The factory battle eventually landed on “Lyudnikov’s Island,” a patch of ground behind the Barrikady Factory where the remnants of Soviet Colonel-General Ivan Lyudnikov’s 138th Rifle Division turned back a series of ferocious German assaults. The division became a symbol of Stalingrad’s courageous stand.

Fighting in the industrial district continued until the battle ended in February 1943. By the time German troops reached the banks of the Volga the previous November, they had taken 90 per cent of what was then a ruined city. Red Army forces had been split and river ice floes were preventing boats from resupplying the defenders.

But the lions of Stalingrad weren’t finished.

“You’d be surprised at how well people can survive big bombs in a facility like that.”

Incredibly, Soviet counteroffensives prevailed, ultimately dealing Hitler’s aspirations in Europe an irreversible blow. It was the beginning of the end for the Nazi reign of terror on the continent and beyond.

Ironically, it was Soviet troops who liberated Mariupol on Sept. 10, 1943, after it had suffered under two-plus years of German occupation marked by widespread destruction and great loss of life. Its Jewish population was nearly wiped out.

 

In Mariupol last week, the labyrinth of rail systems, buildings, smokestacks, blast furnaces and stacks of steel lay in ruin. Russia’s low-tech bombs, bunker-busters, rockets and artillery had done their work. But, still, the survivors were hanging on.

The complex, built by the USSR in the 1930s and rebuilt after the Second World War, was thought capable of surviving a nuclear war. The underground network is built of thick concrete and heavy steel and is designed to withstand high temperatures.

“We’ve seen this movie before,” Frederick W. Kagan, director of the Critical Threats project at the American Enterprise Institute, told The Times. “Anytime you’re dealing with a sprawling, heavy industrial complex, it’s going to make a good fighting position for defenders.

“You’d be surprised at how well people can survive big bombs in a facility like that.”

Palamar said there could be no question of surrender, suggesting that guarantees from an untrustworthy Russian Federation in exchange for civilian passage out would be worthless. He called for a third country or international body to act as a guarantor for their safety.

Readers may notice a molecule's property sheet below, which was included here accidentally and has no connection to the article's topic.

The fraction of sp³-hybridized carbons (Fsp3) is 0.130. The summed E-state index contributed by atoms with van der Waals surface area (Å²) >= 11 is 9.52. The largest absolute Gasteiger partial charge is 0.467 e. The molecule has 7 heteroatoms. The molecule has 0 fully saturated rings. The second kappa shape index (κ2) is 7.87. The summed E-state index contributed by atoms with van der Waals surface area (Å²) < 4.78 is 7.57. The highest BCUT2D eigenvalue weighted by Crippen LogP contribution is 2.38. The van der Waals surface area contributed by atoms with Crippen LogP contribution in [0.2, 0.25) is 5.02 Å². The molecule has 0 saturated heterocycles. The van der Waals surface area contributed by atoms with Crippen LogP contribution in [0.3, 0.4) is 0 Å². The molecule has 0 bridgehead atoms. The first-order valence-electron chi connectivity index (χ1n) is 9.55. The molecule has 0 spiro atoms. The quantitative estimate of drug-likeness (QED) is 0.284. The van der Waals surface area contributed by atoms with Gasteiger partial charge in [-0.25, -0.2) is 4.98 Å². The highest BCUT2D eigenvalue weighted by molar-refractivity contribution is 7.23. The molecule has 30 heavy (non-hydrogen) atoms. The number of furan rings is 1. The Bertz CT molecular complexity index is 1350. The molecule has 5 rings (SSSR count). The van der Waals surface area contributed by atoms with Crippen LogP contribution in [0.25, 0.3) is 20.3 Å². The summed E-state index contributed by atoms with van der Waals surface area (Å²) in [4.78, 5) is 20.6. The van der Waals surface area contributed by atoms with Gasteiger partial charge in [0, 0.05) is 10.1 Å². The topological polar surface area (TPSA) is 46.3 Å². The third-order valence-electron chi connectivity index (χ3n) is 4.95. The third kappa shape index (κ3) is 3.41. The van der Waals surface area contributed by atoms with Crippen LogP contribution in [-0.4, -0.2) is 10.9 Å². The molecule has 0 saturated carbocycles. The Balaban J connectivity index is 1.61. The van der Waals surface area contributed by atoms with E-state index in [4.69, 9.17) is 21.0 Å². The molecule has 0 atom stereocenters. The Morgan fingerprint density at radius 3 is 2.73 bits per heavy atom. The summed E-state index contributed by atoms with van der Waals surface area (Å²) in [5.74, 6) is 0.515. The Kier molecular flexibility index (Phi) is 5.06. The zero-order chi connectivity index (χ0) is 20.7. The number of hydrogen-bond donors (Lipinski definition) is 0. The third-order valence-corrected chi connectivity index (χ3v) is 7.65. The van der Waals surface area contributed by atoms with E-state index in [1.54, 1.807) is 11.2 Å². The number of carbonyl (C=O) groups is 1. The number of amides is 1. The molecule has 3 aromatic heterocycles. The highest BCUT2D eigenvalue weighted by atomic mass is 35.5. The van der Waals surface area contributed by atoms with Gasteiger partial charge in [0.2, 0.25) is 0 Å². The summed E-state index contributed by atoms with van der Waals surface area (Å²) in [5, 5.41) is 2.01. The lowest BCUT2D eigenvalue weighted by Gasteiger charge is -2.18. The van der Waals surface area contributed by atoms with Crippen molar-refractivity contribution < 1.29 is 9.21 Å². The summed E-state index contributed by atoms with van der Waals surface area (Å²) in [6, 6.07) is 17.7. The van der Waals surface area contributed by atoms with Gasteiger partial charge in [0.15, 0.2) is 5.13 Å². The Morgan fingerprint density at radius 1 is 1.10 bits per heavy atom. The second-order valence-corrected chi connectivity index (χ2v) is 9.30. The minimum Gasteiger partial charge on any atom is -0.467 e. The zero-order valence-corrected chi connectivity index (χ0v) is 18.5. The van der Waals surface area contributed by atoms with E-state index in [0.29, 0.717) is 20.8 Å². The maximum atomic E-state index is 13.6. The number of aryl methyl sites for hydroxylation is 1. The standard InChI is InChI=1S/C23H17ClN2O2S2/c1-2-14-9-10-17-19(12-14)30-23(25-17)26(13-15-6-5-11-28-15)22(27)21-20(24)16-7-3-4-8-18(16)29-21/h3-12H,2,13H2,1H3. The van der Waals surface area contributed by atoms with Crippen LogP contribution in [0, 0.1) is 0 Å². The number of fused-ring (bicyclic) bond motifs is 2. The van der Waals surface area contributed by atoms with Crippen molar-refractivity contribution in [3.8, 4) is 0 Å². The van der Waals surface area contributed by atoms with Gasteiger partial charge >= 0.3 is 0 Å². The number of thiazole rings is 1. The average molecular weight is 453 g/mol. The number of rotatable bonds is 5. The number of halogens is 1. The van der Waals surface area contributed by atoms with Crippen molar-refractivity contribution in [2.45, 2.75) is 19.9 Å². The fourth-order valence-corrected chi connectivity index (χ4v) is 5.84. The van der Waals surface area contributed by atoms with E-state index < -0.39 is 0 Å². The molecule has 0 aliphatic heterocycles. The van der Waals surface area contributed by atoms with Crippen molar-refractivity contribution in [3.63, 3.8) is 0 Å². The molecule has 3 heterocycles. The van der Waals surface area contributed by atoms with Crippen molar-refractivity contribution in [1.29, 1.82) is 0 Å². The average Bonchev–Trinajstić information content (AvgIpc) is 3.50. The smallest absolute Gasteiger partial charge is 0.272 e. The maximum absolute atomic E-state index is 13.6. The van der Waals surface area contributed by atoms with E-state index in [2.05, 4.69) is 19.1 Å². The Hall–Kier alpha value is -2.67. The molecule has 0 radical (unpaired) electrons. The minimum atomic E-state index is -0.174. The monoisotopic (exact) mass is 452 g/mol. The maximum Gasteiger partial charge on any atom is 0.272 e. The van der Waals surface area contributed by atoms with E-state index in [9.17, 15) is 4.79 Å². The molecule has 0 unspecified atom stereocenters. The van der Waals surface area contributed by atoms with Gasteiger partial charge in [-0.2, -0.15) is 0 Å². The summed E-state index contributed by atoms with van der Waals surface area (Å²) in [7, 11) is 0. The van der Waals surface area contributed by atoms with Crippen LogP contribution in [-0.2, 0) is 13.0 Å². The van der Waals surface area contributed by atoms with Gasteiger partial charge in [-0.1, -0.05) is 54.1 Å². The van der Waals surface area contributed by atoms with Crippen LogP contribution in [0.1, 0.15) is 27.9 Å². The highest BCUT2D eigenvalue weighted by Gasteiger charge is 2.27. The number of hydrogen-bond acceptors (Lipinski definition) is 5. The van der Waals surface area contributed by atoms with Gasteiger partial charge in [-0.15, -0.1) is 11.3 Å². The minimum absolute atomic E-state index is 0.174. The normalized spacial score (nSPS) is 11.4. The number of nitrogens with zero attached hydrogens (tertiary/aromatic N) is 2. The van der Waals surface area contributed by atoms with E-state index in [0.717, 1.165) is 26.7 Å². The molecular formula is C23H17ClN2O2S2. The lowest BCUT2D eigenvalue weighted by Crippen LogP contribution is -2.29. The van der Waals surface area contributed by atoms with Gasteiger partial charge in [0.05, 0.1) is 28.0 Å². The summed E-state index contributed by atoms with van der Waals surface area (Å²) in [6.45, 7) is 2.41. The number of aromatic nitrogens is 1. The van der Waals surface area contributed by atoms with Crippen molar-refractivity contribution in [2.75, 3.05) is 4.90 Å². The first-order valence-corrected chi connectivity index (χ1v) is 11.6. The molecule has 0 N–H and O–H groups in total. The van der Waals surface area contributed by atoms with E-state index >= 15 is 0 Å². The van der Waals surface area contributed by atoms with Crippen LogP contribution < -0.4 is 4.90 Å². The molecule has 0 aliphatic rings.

Some civilians, many of them women and children, were trapped behind large slabs of heavy concrete that would require heavy equipment to move.

Mayor Vadym Boichenko has said there could be tens of thousands of civilian dead in Mariupol. Several mass gravesites have already been documented by satellite imagery.

Workers assemble farm machinery at the Stalingrad Tractor Factory in the 1930s. The plant was transformed into a military production facility during the Second World War.
Wikimedia
Notably, the Azov Regiment ensconced at the factory complex is a far-right, all-volunteer infantry  unit whose 900 members are ultra-nationalists accused of harbouring, of all things, neo-Nazi and white supremacist ideology.

The unit was formed in 2014 out of the ultra-nationalist Patriot of Ukraine gang and the neo-Nazi Social-National Assembly. Both follow xenophobic and neo-Nazi ideals and have physically assaulted migrants, the Roma community and people opposing their views.

A German soldier with a Soviet PPSh-41 submachine gun in the rubble of Stalingrad’s Barrikady factory in October 1942.
German Federal Archive/Wikimedia
The battalion has fought pro-Russian separatists in Donetsk in eastern Ukraine virtually since it was officially integrated into the National Guard of Ukraine on Nov. 12, 2014. The guard tweeted a video in March of Azov fighters coating bullets in pig fat, ostensibly for use against Muslim Chechens fighting on Putin’s behalf.

The existence of such units was behind at least part of Putin’s rationale for his so-called “special military operation…to demilitarize and de-Nazify Ukraine.”

 

When the fighting ended in Stalingrad, the industrial complex by the Volga was cleared of shells and debris and restoration work on the tractor factory began immediately. Full-scale production miraculously resumed within months.

The factory was renamed the Volgograd Tractor Plant after the collapse of the Soviet Union in 1991.